I live in an HPOZ (Historic Preservation Overlay Zone), a transitional neighborhood full of architecturally significant homes. If you own one of these historic properties, you must keep the exterior of the building as close to the original as possible. That means you can’t tear it down, you can’t yank off shake shingle and slap on stucco, you can’t remove architectural features like this stained glass window…
…and replace them with something more modern.
You would think that no one with an ounce of aesthetic appreciation would consider futzing with the integrity of these stunning homes, but it happens. Pre HPOZ status, many homes in my neighborhood were desecrated by rooming house slum lords. Glorious rooms featuring mahogany wainscot and gentleman-caller benches and pocket doors were carved up by crappy slap-dash partition walls to make space for more boarders.
Twenty years ago, historic preservation enthusiasts moved into a once-grand neighborhood that had turned into a depressing collection of crackdens and rooming houses. One of my neighbors, who along with his wife has rescued half a dozen properties, describes chasing out a family of drug dealing squatters from a Beaux Arts masterpiece, then restoring it to its original splendor.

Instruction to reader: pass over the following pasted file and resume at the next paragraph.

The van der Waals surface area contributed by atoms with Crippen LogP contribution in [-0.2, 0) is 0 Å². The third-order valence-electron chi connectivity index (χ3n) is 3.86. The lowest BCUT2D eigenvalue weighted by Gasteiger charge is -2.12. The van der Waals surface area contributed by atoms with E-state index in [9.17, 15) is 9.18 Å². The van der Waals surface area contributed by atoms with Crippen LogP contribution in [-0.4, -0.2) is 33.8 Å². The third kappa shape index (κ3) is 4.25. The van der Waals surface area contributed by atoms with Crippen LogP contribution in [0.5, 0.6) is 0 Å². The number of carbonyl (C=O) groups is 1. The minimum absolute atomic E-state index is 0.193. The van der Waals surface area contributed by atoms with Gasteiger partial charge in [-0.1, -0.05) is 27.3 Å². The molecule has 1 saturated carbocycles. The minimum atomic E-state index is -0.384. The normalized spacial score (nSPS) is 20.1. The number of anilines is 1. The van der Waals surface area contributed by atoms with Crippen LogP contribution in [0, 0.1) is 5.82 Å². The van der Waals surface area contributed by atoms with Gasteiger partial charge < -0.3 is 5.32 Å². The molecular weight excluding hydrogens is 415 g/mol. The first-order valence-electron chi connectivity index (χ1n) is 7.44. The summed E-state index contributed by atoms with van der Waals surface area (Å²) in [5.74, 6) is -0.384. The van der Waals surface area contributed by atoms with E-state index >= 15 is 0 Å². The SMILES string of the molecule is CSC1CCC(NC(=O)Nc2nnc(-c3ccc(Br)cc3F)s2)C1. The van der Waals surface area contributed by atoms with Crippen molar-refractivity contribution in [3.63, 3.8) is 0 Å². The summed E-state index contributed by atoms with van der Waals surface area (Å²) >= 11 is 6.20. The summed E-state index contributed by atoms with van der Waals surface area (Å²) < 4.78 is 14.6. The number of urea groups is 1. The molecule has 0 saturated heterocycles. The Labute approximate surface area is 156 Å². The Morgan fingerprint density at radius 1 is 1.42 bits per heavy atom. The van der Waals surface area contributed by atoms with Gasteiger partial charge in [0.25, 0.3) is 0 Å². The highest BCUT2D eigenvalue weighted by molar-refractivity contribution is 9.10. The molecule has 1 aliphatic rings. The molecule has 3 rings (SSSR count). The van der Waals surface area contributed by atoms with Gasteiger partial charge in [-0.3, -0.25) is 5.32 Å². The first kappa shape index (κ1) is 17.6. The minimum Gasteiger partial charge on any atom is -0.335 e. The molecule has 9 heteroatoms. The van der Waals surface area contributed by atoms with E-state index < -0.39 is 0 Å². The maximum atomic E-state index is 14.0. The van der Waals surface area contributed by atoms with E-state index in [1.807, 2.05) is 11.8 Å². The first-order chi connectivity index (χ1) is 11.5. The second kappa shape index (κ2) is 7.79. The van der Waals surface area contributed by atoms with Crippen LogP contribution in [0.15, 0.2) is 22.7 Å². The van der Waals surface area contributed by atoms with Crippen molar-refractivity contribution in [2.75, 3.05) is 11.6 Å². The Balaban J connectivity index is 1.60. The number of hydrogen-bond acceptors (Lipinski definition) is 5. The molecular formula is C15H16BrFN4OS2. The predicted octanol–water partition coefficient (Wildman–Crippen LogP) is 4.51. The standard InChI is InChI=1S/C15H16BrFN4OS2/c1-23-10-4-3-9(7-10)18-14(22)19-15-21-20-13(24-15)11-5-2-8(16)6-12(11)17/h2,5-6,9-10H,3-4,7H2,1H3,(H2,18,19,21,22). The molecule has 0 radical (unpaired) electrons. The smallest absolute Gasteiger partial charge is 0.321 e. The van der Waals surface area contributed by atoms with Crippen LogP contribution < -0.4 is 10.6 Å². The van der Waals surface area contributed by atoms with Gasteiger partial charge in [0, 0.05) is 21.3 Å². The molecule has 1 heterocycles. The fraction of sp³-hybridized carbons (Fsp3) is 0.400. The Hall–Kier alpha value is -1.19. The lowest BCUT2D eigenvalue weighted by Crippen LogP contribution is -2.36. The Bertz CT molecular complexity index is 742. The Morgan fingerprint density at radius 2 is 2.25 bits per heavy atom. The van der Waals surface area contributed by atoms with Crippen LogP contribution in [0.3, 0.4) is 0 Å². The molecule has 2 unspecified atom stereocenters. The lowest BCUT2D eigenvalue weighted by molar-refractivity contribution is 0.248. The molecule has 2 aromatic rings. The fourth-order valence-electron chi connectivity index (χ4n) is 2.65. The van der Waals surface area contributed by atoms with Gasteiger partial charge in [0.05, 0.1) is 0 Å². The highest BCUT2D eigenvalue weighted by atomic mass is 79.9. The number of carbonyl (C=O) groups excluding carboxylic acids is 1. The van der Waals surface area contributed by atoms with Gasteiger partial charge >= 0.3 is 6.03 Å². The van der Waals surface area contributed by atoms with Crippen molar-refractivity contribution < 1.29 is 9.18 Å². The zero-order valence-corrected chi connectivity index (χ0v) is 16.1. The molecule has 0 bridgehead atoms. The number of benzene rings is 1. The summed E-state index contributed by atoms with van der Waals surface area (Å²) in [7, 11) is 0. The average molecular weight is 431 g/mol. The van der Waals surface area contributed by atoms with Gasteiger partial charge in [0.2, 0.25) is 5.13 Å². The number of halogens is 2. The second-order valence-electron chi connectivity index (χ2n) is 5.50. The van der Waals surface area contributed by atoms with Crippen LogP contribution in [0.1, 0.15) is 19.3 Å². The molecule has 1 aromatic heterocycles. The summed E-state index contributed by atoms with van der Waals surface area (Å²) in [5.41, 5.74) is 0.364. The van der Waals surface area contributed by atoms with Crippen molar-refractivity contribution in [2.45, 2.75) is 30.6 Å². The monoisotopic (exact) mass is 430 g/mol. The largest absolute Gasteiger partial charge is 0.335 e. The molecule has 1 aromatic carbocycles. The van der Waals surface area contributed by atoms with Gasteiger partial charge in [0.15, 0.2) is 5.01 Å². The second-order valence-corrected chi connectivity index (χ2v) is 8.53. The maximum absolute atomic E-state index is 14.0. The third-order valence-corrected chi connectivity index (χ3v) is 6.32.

When enough homes had been refurbished, historic preservation activists lobbied the city to designate the area an HPOZ in order to keep the architectural integrity of the ‘hood in tact.
During the housing bubble, a home down the block from me had sold for over a million dollars. We had considered renting the house before we bought our craftsman at the opposite end of the street.
The interior of the home was spectacular: refinished oak floors and woodwork, stained and leaded glass features, original fixtures, a pass-through used to pass plates from the butler’s pantry to the formal dining room, tiled fireplaces in the bedrooms.
The front of the house, however, was virtually impossible to make out. The trees that the owners planted in the yard had turned into a jungle that obscured the exterior. Driving by the house, you would never know the jewel that existed behind the overgrown landscaping.
Until a few weeks ago when the owners apparently got tired of carrying such a big mortgage, and listed the house for sale. Motivated sellers, they have yanked out the morrass of trees, painted the house, and sanded and stained the floors. This is what it looks like now:
Just picture some sod, some judiciously placed drought-tolerant plants, a couple of rockers on the front porch and a pitcher of lemonade. A summer afternoon doesn’t get much better than that.
Today I’m thankful for historic preservation — especially in my neighborhood.